In the 2012 Hollywood hit Zero Dark Thirty, a red-haired Central Intelligence Agency analyst played by Jessica Chastain travels to a secret CIA prison and watches a colleague waterboard a screaming Al Qaeda suspect, then lock him in a box a little bigger than a mini-fridge, to make him talk.
In 2002, red-haired CIA analyst Alfreda Scheuer, then known by her maiden name Bikowsky, traveled to a secret CIA prison to watch the torture of Al Qaeda suspect Abu Zubaydah, who was waterboarded and locked in a dog box, Senate investigators reported.
The CIA had granted the filmmakers unprecedented access to agency officials, and outlets from NBC News to The New Yorker reported that Chastain’s character was patterned partially on Scheuer, citing her position but omitting her name because the agency said her work was classified.
For two decades Scheuer was a central figure in some of the major controversies of America’s war on extremist groups, including secret detention centers and brutal interrogations. CIA operatives normally operate in a dark, shadowy world, but Scheuer’s experiences found the spotlight.
Scheuer retired from her most recent role as deputy chief of Homeland and Strategic Threats late in 2021 and agreed to talk to Reuters this year. It’s the first interview she’s ever done, she said, and she decided to speak to make clear she was not forced out of the agency but left on her own terms. By policy, the CIA doesn’t discuss individual employees or confirm whether they worked at the agency.
Over several calls that lasted two and half hours, Scheuer said she couldn’t discuss individual cases because they were classified. But in a broad sense, she said waterboarding cited in government reports was not torture, insisted such techniques can work and said any criticism of her was largely the result of her taking risks to combat terrorism.
“I got bloodied,” she said, alluding to criticism of her agency in government and media reports, and kept coming back to try again and again to do something. “I’m proud that I wasn’t on the sidelines. I didn’t bury my head in the sand.”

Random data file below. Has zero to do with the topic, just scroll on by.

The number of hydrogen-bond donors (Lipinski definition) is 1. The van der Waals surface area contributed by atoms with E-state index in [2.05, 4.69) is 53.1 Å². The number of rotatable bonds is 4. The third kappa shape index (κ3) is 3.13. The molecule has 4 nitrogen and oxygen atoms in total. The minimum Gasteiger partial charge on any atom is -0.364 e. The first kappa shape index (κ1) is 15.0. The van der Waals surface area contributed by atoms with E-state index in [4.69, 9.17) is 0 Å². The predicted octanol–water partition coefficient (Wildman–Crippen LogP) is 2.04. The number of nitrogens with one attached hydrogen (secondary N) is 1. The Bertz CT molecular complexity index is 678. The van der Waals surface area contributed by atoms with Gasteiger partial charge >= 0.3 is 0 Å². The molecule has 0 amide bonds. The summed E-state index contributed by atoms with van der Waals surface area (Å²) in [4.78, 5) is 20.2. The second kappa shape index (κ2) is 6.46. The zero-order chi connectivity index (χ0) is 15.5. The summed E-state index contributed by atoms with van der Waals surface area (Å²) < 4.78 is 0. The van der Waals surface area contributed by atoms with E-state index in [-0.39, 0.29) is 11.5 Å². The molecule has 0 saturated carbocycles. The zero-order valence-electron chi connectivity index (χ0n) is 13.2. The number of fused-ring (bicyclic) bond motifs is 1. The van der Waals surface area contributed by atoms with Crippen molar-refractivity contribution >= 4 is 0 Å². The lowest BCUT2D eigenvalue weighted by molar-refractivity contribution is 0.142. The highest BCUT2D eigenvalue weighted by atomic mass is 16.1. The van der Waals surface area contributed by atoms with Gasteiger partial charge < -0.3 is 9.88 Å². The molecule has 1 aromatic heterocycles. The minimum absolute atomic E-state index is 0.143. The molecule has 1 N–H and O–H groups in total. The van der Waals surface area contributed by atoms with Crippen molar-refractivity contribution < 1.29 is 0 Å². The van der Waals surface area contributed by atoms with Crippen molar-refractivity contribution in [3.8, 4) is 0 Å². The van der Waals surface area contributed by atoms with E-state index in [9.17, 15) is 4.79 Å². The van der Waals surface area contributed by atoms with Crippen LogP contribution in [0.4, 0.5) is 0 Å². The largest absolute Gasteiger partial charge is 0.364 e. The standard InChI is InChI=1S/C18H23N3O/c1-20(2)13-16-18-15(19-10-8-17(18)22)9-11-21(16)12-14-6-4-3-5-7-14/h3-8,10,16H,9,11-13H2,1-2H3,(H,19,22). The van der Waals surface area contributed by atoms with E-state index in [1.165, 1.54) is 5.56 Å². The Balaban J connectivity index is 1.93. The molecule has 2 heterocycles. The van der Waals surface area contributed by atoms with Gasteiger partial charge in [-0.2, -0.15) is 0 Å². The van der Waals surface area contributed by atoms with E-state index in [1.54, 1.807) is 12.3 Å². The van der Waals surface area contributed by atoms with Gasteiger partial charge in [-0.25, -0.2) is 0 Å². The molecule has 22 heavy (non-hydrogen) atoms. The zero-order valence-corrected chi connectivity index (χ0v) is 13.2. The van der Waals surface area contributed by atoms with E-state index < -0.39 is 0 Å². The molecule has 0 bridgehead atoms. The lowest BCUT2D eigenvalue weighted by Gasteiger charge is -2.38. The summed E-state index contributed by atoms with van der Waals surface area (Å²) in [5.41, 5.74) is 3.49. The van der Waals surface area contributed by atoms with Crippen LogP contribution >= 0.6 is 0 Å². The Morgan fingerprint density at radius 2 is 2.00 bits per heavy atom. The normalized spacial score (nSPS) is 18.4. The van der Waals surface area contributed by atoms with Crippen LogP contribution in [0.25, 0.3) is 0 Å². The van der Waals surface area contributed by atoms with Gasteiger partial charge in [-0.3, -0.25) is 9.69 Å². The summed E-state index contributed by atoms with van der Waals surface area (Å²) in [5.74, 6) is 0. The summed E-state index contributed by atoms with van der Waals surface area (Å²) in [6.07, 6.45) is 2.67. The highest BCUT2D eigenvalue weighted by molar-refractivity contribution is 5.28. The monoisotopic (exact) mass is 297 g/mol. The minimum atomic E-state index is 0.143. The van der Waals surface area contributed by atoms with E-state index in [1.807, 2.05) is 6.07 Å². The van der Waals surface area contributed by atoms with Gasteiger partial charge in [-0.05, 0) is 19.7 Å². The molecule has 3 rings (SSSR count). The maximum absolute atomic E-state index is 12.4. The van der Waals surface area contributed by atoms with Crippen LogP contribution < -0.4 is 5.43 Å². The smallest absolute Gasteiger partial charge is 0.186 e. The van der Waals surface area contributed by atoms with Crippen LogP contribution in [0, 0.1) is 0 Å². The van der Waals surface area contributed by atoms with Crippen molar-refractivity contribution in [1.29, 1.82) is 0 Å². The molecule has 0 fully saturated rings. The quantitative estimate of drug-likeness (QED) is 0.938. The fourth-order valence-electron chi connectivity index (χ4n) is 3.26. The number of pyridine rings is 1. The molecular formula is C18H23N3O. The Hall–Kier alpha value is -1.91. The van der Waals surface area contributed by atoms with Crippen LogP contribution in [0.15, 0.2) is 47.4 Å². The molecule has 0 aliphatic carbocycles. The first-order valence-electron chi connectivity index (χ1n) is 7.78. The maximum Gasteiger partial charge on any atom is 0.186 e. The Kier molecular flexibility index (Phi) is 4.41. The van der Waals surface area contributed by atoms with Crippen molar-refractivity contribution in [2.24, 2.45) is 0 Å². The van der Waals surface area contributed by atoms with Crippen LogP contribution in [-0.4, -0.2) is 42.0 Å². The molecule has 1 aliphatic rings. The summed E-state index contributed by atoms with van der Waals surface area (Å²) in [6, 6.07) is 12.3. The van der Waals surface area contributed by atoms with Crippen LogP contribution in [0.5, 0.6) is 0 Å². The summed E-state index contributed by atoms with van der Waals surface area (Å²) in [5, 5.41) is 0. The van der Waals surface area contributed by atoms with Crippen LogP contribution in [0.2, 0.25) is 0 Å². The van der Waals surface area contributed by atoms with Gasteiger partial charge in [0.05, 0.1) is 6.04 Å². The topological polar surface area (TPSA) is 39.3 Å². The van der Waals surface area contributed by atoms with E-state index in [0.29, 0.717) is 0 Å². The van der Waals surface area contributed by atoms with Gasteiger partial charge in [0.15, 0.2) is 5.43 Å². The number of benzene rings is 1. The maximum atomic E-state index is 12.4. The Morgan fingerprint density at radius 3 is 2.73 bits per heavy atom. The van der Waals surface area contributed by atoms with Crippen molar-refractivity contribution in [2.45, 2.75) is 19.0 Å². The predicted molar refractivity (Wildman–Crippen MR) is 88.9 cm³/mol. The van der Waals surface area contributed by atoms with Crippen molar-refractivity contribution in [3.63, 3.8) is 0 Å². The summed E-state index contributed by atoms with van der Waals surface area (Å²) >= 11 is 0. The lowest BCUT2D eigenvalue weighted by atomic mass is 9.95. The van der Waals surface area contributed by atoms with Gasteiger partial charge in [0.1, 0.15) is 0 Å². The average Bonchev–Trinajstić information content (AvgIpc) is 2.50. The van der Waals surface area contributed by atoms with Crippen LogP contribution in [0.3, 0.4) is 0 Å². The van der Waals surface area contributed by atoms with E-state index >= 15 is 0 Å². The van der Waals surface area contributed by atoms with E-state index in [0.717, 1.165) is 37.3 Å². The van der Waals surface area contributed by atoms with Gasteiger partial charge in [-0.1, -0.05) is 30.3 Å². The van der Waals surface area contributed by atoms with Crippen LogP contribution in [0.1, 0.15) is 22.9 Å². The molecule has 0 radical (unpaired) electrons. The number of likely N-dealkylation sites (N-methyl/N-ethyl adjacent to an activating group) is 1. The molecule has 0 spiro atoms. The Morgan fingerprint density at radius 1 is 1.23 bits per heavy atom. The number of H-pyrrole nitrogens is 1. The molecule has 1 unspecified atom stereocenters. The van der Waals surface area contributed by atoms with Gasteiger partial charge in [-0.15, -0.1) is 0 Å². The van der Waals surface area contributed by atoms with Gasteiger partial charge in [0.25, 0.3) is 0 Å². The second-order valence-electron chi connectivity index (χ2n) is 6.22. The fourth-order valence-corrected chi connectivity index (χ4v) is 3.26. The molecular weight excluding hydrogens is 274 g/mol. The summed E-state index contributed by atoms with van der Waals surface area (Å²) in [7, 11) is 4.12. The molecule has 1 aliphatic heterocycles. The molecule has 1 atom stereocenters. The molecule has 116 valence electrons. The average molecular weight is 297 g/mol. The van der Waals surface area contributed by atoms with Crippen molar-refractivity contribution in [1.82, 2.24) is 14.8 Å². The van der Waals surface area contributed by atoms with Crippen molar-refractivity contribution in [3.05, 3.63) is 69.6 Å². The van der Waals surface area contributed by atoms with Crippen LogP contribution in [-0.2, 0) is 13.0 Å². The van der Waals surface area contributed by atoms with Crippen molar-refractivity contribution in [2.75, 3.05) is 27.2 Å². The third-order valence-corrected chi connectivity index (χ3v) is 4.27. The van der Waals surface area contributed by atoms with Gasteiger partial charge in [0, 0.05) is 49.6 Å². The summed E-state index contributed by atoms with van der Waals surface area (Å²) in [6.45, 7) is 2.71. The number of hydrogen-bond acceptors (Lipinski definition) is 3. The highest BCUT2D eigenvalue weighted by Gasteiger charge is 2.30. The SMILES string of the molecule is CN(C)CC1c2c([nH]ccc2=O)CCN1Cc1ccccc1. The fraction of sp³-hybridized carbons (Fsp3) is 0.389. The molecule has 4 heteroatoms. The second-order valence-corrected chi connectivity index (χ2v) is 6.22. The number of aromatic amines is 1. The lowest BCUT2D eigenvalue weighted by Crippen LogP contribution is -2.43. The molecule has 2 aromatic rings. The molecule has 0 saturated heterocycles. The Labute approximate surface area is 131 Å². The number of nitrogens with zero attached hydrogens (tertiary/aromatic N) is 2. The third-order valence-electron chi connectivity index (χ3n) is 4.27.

The New Yorker once dubbed Scheuer, again citing her position but omitting her name, as the Queen of Torture, writing that she gleefully participated in torture sessions.
Scheuer called the description, which found its way into multiple media reports, false and a caricature. She believes a male operative would not have been described the same way. “I got that title because I was in the arena,” she said. “In fact, I raised my hand loud and proud and you know, I don’t regret it at all.”
A Senate investigation does not allege Scheuer personally tortured any suspects. She said her role was as a subject matter expert, not an interrogator. There is a very clear line between an interrogator and a debriefer, she said. A debriefer is a subject matter expert who asks questions.
The CIAs press secretary, Susan Miller, declined to comment about Scheuer, but said simply that CIA’s use of enhanced interrogation techniques ended in 2007.
Now out of the CIA, Scheuer’s career has taken a turn: She is a life coach, running a business called YBeU Beauty, focusing on helping women look good, feel good, and do good. It is a world removed from her prior life, with the website featuring photos of her, thoughtful and confident.
“I know what it’s like to leave your comfort zone to try something new,” she writes on the site. “I had finished a three decades + career as a senior government executive leading teams, mostly females, tasked with no-fail missions, taking smart risks, and even making life-and-death decisions. I loved every minute of it.”